WHAT IS CHINA ACCUSED OF?
Since 2017, China has reportedly detained up to one million Uighurs and other Turkic and Muslim minorities in a vast network of detention centres, which it refers to as “re-education camps” or “vocational training centres”.
Analysts from the Australian Strategic Policy Institute think tank, using satellite imagery, have identified and mapped more than 380 such sites across Xinjiang.
Officially, China says the camps are focused on training and skills development, but former inmates have described physical and psychological torture as they are forced to renounce Islam and pledge allegiance to the state.
Human rights groups have alleged that inmates are subjected to abuses including forced labour, brainwashing, sterilisations, systematic rape, sexual torture, medical experimentation and organ harvesting.
Outside the camps, Chinese authorities have been accused of concerted campaign to erase Uighur culture and Islamic traditions, destroying thousands of mosques and scores of traditional Muslim burial grounds.
Those who remain free are subjected to pervasive, hi-tech surveillance of virtually every aspect of their lives.
There have been reports of the mass sterilisation of Uighur women and the separation of children from families, and women have also been subjected what has been likened to government-sponsored “mass rape” under a disturbing program that places Chinese men in the homes of Uighurs whose husbands have been detained.
US CONDEMNS UIGHUR ‘GENOCIDE’
Former US President Donald Trump took a hard-line stance on China, slapping visa restrictions and financial sanctions on Communist Party officials over the “horrific abuses” against the Uighurs.
In one of his final official acts, former Secretary of State Mike Pompeo declared that China was committing genocide and crimes against humanity in its treatment of the Uighurs and other minority ethnic groups in Xinjiang.
“I have determined that the PRC (People’s Republic of China), under the direction and control of the CCP (Chinese Communist Party), has committed genocide against the predominantly Muslim Uyghurs and other ethnic and religious minority groups in Xinjiang,” Mr Pompeo said in a statement.
“I believe this genocide is ongoing, and that we are witnessing the systematic attempt to destroy Uyghurs by the Chinese party-state. These crimes are ongoing and include … the arbitrary imprisonment or other severe deprivation of physical liberty of more than one million civilians, forced sterilisation, torture of a large number of those arbitrarily detained, forced labour and the imposition of draconian restrictions on freedom of religion or belief, freedom of expression and freedom of movement.”
During his Senate confirmation hearings, President Joe Biden’s Secretary of State pick Antony Blinken praised the Trump administration’s handling of China and said the Biden administration would continue to take a “tougher approach”.
Mr Blinken said he agreed with his predecessor’s characterisation of China’s treatment of the Uighur Muslims as “genocide”.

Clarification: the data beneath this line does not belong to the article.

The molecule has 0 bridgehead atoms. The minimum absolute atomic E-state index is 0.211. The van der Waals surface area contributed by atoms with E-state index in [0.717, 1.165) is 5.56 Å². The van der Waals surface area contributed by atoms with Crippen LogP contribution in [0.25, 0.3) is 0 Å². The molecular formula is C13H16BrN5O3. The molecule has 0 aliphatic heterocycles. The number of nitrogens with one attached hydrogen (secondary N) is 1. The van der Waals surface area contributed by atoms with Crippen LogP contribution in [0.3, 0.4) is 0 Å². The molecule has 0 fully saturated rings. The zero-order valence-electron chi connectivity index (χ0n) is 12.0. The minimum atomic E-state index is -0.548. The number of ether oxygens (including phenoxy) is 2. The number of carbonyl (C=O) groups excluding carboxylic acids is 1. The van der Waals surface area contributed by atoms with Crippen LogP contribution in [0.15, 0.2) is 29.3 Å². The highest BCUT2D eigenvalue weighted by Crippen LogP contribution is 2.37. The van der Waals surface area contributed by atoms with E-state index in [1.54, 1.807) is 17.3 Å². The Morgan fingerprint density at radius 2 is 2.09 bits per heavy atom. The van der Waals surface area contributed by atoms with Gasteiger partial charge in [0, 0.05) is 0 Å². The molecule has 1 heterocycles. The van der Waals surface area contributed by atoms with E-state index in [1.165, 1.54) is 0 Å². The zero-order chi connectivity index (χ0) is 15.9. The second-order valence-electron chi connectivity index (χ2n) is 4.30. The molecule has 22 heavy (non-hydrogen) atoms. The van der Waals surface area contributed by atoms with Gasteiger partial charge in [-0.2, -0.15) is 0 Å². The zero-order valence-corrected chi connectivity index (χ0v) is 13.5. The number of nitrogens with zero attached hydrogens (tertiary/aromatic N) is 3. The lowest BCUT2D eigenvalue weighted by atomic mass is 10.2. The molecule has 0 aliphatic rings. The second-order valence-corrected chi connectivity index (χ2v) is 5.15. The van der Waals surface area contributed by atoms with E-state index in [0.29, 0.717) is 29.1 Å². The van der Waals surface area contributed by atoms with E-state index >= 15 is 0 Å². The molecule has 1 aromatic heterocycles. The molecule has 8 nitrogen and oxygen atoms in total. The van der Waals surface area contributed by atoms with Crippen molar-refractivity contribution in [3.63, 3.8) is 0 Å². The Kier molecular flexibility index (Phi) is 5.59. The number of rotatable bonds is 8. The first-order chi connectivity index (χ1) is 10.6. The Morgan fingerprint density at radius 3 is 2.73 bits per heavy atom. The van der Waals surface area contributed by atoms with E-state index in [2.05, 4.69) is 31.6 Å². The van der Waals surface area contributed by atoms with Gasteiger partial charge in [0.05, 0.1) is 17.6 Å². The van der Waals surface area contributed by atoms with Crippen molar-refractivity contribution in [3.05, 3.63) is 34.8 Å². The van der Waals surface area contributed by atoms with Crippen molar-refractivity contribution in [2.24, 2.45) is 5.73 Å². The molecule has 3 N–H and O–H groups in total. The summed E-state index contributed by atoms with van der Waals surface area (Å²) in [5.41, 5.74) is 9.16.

“That would be my judgment as well,” he said.
“I think we’re very much in agreement. The forcing of men, women and children into concentration camps – trying to, in effect, re-educate them to be adherents to the ideology of the Chinese Communist Party, all of that speaks to an effort to commit genocide.”
WHAT DOES CHINA SAY?
China has consistently denied any wrongdoing and labelled reports of human rights abuses as fabrications.
“The Xinjiang issue is not about human rights, religions or ethnic groups at all, but about combating violence, terrorism and separatism,” Foreign Ministry spokesman Wang Wenbin said last year.
In response to the BBC report detailing sexual abuse allegations – which resulted in the British broadcaster being banned in China – a Foreign Ministry spokesman said earlier this month that the story “has no factual basis at all”.
“This is not the first time that the BBC has made some false reports on Xinjiang, and each time we refuted false claim and cleared out the situation,” he said. “As I just said, some of the interviewees turned out to be actors spreading false information.”
After Secretary Pompeo’s statement last month, China dismissed him as a “doomsday clown” and described his declaration as a “a piece of wastepaper”.
“(The allegations are) outright sensational pseudo-propositions and a malicious farce concocted by individual anti-China and anti-Communist forces represented by Pompeo,” Foreign Ministry spokeswoman Hua Chunying told reporters.
“In our view, Pompeo’s so-called designation is a piece of wastepaper. This American politician, who is notorious for lying and deceiving, is turning himself into a doomsday clown and joke of the century with his last madness and lies of the century.”
In his first phone call with President Xi earlier this month, Mr Biden pressed his counterpart on human rights abuses in Xinjiang.
Relaying details of that call during a CNN town hall this week, the President said he had stressed with Mr Xi that he was “going to speak out” about the issue.
“He gets it. Culturally there are different norms that each country and their leaders are expected to follow,” he said.
“There will be repercussions for China, and he knows that. What I’m doing is making clear that we are going to reassert our role as spokespersons for human rights at the UN and other agencies that have an impact on their attitudes.”